This article was originally written for the August 2022 edition of Hemispheric News, delivered as part of the Hemispheric Views podcast member bonus program, One Prime Plus.
I’ve written about my favourite apps before, namely OmniFocus and DEVONthink. I starting to learn and enjoy anther app — Logseq — but I don’t feel I’m in a position to yet write about it with too much authority.
I use a whole toolkit of apps on a regular basis to get my work done and enjoy my computing time. All these apps (and others) are great to use but I don’t feel compelled to write about them here now.
Upon consideration, I am going to write about another app that I use every day. It’s an app that you can install on macOS, iOS and iPadOS and experience a consistent and enjoyable experience. It’s an app that will cost you nothing - it’s free, as in beer. It can work alone or sync with services and share content to other apps.
A Universal app, that is free, that is a perfect citizen on the OS. Universal, free, perfect… Are you getting it?
That’s right, it’s NetNewsWire. One the most Mac-assed Mac apps you can find, that is also an iOS and iPadOS-assed app as well. NetNewsWire has had more lives than your local cat. I remember using it eons ago when it looked like a more exciting version of Mail.app. Then it had its dark days when it was owned by Black Pixel and left to wither. Then once again under the stewardship of its original author, Brent Simmons, it was brought back, this time into the open-source community.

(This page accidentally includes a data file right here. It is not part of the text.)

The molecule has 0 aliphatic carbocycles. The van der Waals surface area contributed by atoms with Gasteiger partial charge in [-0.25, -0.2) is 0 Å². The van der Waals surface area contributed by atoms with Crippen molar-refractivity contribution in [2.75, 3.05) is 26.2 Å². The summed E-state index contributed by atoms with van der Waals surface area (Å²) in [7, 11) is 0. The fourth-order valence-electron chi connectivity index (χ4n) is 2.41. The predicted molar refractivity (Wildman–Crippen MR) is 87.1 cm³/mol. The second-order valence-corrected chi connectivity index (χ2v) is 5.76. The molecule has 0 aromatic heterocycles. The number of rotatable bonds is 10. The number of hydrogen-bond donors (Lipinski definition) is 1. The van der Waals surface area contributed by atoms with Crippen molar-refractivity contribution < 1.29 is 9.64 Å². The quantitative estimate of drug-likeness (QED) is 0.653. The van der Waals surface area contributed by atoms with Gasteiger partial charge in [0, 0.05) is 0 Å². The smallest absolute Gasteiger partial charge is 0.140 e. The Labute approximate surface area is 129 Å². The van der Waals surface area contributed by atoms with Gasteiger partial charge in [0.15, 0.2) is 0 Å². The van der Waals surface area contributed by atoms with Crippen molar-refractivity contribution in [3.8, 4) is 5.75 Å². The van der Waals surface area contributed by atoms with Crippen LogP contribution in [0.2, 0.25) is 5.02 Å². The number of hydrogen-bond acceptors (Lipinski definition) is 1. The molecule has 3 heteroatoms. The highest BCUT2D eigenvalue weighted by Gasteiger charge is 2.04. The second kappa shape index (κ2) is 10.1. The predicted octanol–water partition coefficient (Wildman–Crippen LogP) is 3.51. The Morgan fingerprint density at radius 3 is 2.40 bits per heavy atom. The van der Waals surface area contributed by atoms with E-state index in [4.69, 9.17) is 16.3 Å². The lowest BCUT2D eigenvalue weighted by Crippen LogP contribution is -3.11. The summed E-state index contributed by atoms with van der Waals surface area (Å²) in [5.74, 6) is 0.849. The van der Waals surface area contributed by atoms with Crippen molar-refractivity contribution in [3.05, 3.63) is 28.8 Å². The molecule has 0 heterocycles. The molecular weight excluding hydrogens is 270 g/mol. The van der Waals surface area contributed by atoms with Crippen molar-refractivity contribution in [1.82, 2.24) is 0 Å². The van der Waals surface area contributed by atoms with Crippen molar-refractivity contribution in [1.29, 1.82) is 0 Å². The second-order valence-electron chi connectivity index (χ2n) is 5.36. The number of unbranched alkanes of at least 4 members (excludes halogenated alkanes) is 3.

NetNewsWire is a wonderful app. It doesn’t do everything. If you want everything, get Reeder 5. If you’re content with everything you need, get NNW.
But what is it? C’mon, this is a Hemispheric Views newsletter. You know its an RSS reader. Reading web pages via RSS is a feature that I have used almost every day for probably about 20 years. I used Bloglines. I used Google Reader. I used FeedWrangler. I used Feedly. Now I use Inoreader. Others use Feedbin. With NNW, you can continue to use RSS syncing services, or you can rely on its internal sync engine that leverages iCloud. I will probably do that once my Inoreader subscription expires.
NNW has a few themes you can switch between, it can share to Read It Later services, and it can subscribe to Twitter and Reddit feeds in addition to regular RSS ones. Does it do much else? Not really. Is it absolutely rock-solid in what it does do? Yessiree. I’ve never once had NNW crash. It hardly uses any system resources. It’s blazing fast. It has one job and it does it.
I love NNW and I think you will too. It costs nothing to give it a try. Why not do so?